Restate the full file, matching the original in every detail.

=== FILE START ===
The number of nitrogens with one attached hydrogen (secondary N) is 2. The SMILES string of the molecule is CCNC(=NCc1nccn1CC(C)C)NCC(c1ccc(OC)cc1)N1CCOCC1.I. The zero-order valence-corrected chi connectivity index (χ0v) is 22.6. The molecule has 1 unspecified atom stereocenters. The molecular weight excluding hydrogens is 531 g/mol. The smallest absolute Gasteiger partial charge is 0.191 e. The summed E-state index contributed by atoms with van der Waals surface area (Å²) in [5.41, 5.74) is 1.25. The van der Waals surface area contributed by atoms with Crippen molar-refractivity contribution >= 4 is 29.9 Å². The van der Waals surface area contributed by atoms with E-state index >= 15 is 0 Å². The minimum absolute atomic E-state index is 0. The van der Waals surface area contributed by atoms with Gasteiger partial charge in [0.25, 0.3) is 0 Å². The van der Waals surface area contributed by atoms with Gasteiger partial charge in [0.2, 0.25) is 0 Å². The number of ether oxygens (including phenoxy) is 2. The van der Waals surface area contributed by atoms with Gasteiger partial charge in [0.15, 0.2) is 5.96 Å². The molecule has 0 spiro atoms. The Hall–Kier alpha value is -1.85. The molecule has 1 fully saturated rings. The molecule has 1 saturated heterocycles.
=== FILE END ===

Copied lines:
The number of nitrogens with one attached hydrogen (secondary N) is 2. The SMILES string of the molecule is CCNC(=NCc1nccn1CC(C)C)NCC(c1ccc(OC)cc1)N1CCOCC1.I. The zero-order valence-corrected chi connectivity index (χ0v) is 22.6. The molecule has 1 unspecified atom stereocenters. The molecular weight excluding hydrogens is 531 g/mol. The smallest absolute Gasteiger partial charge is 0.191 e. The summed E-state index contributed by atoms with van der Waals surface area (Å²) in [5.41, 5.74) is 1.25. The van der Waals surface area contributed by atoms with Crippen molar-refractivity contribution >= 4 is 29.9 Å². The van der Waals surface area contributed by atoms with E-state index >= 15 is 0 Å². The minimum absolute atomic E-state index is 0. The van der Waals surface area contributed by atoms with Gasteiger partial charge in [0.25, 0.3) is 0 Å². The van der Waals surface area contributed by atoms with Gasteiger partial charge in [0.2, 0.25) is 0 Å². The number of ether oxygens (including phenoxy) is 2. The van der Waals surface area contributed by atoms with Gasteiger partial charge in [0.15, 0.2) is 5.96 Å². The molecule has 0 spiro atoms. The Hall–Kier alpha value is -1.85. The molecule has 1 fully saturated rings. The molecule has 1 saturated heterocycles.